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What is the Governor’s role in universities?
- Governor is generally the ex-officio Chancellor of universities in the states.
- The Governor’s powers and functions as the universities’ Chancellor are outlined in the state government’s statute for governing the universities.
- For instance, in Kerala, the Governor functions with the aid and advice of the Council of Minister but as the Chancellor, he acts independently of the executive to take decisions regarding all university matters.
- In case of Rajasthan, the Governor appoints the Vice-Chancellor in consultation with the state executive.
- In case of central universities, the President is considered as the ‘Visitor’ under the Central Universities Act, 2009.
- Here, the Chancellor is appointed by the President (in capacity of Visitor).
- The Chancellors’ role is that of a titular head and is limited to presiding over convocation ceremonies.
- The Visitor also appoints the Vice-Chancellor from a list of candidates presented by a selection committee constituted by the union government.
- The Visitor has the right to authorize inspection of various aspects- both academic and non-academic- of the universities and to institute inquiries.
What are the recent developments?
- Recently, the TN government announced its decision to explore options to take the power of appointing the universities’ Vice Chancellor away from the Governor-Chancellor and vest it with itself.
- This move is in line with what some other states have been doing.
- In December, the Maharashtra government passed a Bill to curtail the Governor’s power in appointing Vice Chancellors to the state universities.
- The West Bengal government too announced that it was considering making the Chief Minister the Chancellor of all the state universities.
- In Kerala, the Governor had suggested that a special session of the State Legislative Assembly be convened to divest him of Chancellorship of the state universities.
Why are the State Legislatures doing this?
- The Governor’s role in appointing the universities’ Vice-Chancellor is often the source of disputes with the states’ political executive.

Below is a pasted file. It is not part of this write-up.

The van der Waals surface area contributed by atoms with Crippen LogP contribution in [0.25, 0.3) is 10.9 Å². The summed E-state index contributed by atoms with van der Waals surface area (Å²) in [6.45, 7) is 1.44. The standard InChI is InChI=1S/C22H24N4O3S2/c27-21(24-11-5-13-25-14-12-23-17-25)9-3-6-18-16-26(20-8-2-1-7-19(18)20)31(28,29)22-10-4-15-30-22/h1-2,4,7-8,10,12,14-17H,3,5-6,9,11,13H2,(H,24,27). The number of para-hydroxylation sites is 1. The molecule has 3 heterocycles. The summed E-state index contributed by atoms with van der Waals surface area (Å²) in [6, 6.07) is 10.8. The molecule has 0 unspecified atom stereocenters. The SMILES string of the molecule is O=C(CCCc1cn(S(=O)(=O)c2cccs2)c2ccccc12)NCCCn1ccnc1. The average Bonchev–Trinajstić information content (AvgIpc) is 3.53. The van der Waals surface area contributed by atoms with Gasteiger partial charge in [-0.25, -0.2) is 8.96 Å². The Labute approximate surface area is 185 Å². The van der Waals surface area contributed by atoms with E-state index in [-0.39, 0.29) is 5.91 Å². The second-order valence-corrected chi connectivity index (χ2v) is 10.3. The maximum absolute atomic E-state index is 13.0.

- Though there have been no major issues regarding higher education between the state executive and the Governor in Tamil Nadu, there have been tensions. The state Assembly had adopted a Bill to scrap NEET as the sole factor for admission to UG courses in medicine. Even after 3 months, the Governor hadn’t forwarded this Bill to the President.
- This isn’t the 1st such instance of TN government attempting to divest the Governor of Chancellorship. In 1994, the Assembly had adopted the Universities Bill to make the CM the Chancellor of universities. This move was provoked by souring ties between the then CM and the then Governor over the appointment of Vice Chancellor for the Madras University.
- In Kerala, the recent discussions on divesting the Governor of the Chancellorship comes in light of the controversy over the selection of Vice-Chancellors for 2 universities.
What is the way ahead?
- The President serving as the Visitor of central universities sees no such controversies, even though he has several functions to perform. However, the situation is different in case of state universities.
- There isn’t anything inherently superior in the Governor being the universities’ Chancellor (vis a vis CM being the Chancellor). However, the Governor is in a position to discharge the functions in a detached manner– without being influenced by political considerations.
- Notwithstanding the merits and demerits of who should hold the Chancellorship, what academicians expect from the Governor-Chancellor is transparency in the appointment of the Vice Chancellors.
- To ensure transparency, details of the applicants, interview, jury panel’s composition and the factors taken into consideration for the appointments in the past 4-5 years should be made available on the Raj Bhavan’s website.
The Governor’s power in appointing the VCs of state universities is increasingly becoming a source of tensions between the Raj Bhavan and the state Executive. Notwithstanding the merits/ demerits of who should be the universities’ Chancellor, the role entails the responsibility of ensuring transparency in the VCs’ appointment.